Why Liberia’s election may provide hope for strongmen everywhere, including the US
On October 10, Liberia goes to the polls and those who shrug must not stop reading at least until after the next sentence.
It holds clues to the likely political prospects of Donald Trump.
There, I said it.
It sounds pretty startling but it’s not really. Irrational affection for politicians, no matter what they do, is the point here. Consider the apparent regard of many Liberians for Charles Taylor, the former president and war criminal.
Mr Taylor, who’s been sentenced to 50 years in prison, is sweetly called “pappy” by his followers. As a recent BBC report from the capital Monrovia, made clear, many Liberians were willing, nay eager, to vote for him. Had he been on the ballot, they said, they would have opted for him.
Mr Taylor is the first former head of state in decades to face judgment in an international court on war crimes charges.
He was found guilty by the United Nations-backed Special Court for Sierra Leone in The Hague of 11 counts of war crimes, crimes against humanity, and other serious violations of international humanitarian law, including murder, forced labour and slavery, recruiting child soldiers and rape. His crimes include “aiding and abetting” the Revolutionary United Front and other factions carrying out atrocities in Sierra Leone between 1996 and 2002. A campaign of terror in Sierra Leone included the beheading of civilians and the grisly of the disembowelled at checkpoints. It was meant, according to one of the judges hearing Mr Taylor’s case, “to instil terror.”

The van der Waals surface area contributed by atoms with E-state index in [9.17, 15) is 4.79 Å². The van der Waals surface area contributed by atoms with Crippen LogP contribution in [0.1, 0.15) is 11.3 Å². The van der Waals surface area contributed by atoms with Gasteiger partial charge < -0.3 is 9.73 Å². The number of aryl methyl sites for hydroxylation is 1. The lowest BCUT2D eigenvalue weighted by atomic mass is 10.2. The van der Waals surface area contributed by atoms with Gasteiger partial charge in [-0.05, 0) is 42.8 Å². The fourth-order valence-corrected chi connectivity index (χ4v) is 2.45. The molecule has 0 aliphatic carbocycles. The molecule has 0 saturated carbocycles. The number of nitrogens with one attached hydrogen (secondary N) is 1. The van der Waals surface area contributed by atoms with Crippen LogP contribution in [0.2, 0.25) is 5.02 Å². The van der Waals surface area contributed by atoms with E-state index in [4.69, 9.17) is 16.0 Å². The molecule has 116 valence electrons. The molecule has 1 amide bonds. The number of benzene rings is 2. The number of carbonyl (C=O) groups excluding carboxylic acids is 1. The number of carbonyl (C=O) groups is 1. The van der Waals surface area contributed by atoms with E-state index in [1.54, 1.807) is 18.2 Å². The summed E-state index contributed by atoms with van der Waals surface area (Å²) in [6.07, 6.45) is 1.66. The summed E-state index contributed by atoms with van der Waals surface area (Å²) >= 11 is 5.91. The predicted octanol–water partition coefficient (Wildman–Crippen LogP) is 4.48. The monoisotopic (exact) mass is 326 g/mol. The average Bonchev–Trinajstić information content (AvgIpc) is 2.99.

And yet Mr Taylor remains popular in parts of Liberia. His ex-wife, Jewel Howard Taylor, is running on a ticket with a popular ex-footballer, and seems to lose nothing from her connection with the disgraced Liberian leader.
What this says is not pretty and it’s not comforting. People don’t always bother with ethical “big issues” but just the small change of political and personal interaction – how a politician comes across; how he makes them feel.
Mr Trump, for instance, could do his worst – including making war – but it’s probably likely he would retain the affection of those who like him a lot. He called it himself during the 2016 election campaign. I could stand on New York’s Fifth Avenue “and shoot somebody” and still not lose voters, Mr Trump once said.
At the time, shock and amazement greeted his boast.
Now, not so much.